Christ Has Shown Mercy

by Josh Beaton, Partnership Coordinator

I was recently in Los Angeles on a trip to meet with partners and begin the planning process for our 2017 summer. I had the honor to teach an afternoon Bible class on the Parable of The Good Samaritan in Luke’s Gospel at the Union Rescue Mission, Next Step’s main partner in LA. As I was leaving the building, I saw several well dressed business men who must have been lost, walking on South San Pedro Street. As I observed them walking, a man was clearly shamefully asking them for change, staring at the ground instead of their faces. I, too walked the other way, as I was heading to my next business meeting. With each step though, my feet got heavier and heavier—to the point that I could no longer continue moving forward. I heard two voices. One was the faint, defeated voice of the man asking for change. The other was my own, reciting the remnants of that afternoon’s Bible class. I thought to myself, “You are the priest and the Levite who walked by, but ‘the one who showed him mercy.’ . . . You go, and do likewise” -Luke 10:37

Homelessness in Los Angeles is an extremely complex problem. The most dense population of people experiencing homelessness exists in central city LA in an area known as Skid Row. Here more than 15,000 people experiencing homelessness reside on the cement. People are here for many reasons, people stay here for far more complex reasons. People are in need on Skid Row, but the needs are sometimes hard to see as it is often masked by the vast population of the neighborhood. However, every person on these streets deserves the same amount of attention and care as the next. When we do not see them, we dehumanize the people God loves and values. In Generous Justice Tim Keller writes, “Jesus taught that a lack of concern for the poor is not a minor lapse, but reveals that something is seriously wrong with one’s spiritual compass, the heart.” In other words, a heart not bent toward grace and mercy has not experienced true compassion. When we ignore the poor, we show we have not yet understood our own poverty. In the heart of Skid Row sits Union Rescue Mission, the largest shelter in the world providing for the needs of the people of Skid Row. Next Step exists in  Los Angeles to support URM, and respond to the demand of Christ to pay attention to our neighbors in this area.

In Luke 10, in the Parable of the Good Samaritan, Jesus does not explore possible reasons for which the priest and the Levite walk by the vulnerable man. He does not say, “Maybe they do not want to be taken advantage of” or “Maybe the priest wants to remain ritually pure.” Their reasons are irrelevant because they are actively choosing to walk away and not show compassion. They do not love their neighbor as they love themselves. Self-protection, fear, and apathy are not excuses for passing by; they are indicators of our heart’s condition.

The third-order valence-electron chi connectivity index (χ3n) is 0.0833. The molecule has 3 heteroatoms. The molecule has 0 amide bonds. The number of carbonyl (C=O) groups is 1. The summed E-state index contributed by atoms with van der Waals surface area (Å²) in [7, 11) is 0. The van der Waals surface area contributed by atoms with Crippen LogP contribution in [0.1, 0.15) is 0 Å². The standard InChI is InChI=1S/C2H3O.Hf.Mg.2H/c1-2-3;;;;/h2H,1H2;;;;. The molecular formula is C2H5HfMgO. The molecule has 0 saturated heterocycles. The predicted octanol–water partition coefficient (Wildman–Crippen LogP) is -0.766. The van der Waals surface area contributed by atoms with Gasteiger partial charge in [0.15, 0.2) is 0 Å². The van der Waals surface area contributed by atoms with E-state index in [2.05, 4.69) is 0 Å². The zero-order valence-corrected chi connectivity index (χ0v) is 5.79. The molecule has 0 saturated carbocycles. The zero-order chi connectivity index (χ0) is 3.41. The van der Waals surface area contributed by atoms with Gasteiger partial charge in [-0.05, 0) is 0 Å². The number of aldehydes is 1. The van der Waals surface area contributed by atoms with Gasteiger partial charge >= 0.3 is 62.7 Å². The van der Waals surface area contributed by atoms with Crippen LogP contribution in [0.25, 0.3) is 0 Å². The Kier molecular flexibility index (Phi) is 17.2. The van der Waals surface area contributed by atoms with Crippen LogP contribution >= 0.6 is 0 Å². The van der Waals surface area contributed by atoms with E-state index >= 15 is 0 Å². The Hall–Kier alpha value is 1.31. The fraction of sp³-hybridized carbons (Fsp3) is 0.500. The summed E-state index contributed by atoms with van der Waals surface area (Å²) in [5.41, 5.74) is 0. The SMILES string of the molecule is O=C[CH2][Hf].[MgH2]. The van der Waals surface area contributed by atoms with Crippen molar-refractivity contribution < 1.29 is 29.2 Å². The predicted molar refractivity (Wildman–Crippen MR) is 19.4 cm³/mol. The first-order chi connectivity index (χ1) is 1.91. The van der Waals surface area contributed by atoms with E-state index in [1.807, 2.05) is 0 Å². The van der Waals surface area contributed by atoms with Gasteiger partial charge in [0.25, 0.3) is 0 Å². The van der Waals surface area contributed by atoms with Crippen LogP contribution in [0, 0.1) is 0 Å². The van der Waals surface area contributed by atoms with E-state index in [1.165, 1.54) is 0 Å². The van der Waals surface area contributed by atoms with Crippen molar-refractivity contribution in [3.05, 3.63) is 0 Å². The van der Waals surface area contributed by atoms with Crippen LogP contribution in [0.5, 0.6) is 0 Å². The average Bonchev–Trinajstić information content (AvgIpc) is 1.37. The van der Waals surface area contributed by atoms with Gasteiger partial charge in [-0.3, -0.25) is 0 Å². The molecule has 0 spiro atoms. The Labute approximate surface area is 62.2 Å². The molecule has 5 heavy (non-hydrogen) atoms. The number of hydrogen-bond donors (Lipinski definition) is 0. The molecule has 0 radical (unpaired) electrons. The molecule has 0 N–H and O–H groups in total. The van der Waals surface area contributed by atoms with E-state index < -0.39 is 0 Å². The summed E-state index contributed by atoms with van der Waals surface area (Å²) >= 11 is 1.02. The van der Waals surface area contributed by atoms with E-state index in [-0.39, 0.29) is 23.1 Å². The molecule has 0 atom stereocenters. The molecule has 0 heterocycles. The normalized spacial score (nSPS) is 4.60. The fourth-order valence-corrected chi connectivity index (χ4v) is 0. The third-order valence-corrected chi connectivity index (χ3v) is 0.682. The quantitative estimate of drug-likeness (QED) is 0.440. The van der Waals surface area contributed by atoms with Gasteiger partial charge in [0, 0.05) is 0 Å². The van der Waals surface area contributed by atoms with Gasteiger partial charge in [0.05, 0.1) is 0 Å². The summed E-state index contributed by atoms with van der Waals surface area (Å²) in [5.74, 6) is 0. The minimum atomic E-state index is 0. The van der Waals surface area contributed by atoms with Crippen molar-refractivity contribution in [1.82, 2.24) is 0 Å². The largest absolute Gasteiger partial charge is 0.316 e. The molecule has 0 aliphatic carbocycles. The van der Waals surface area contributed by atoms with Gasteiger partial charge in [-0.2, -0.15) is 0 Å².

Jesus wants us not only to identify with the priest and the Levite; He also wants us to see our neediness in the vulnerable man. That man might be half dead, but we were completely dead—dead in our sins (Eph 2:1). Yet Christ did not leave us to be the living dead. On the cross, He did not merely risk His life or purity to help us; He freely gave it. Today, He speaks life into our death—even when we cannot love Him or anyone else. He comes to our brokenness and vulnerability to rescue us by His grace. In this way, Jesus himself is the Good Samaritan.  With this parable in mind, I turned around and began talking to the man—whose name, I discovered, was Jason. As I looked in his eyes, his face brightened up. I asked him what he needed, and he told me he just wanted a sandwich. So we went to the local convenience store, and I told him to order whatever he wanted. As we ate together, he told me how excited he was to spend time with someone who listens to him. The gospel reminds us that Christ loved us when we had no capacity or desire to love Him back. This transformational love sets us free from the shackles of comfort and self-protection to care for our neighbors. When I think of how Next Step Ministries can support Union Rescue Mission in helping end homelessness in Los Angeles I get overwhelmed at times. How do we continue to do this? I feel the answer is simple. We need more people with the awareness and heart to give value to those who feel invaluable. People who show mercy because we have been shown mercy.


Next Step Ministries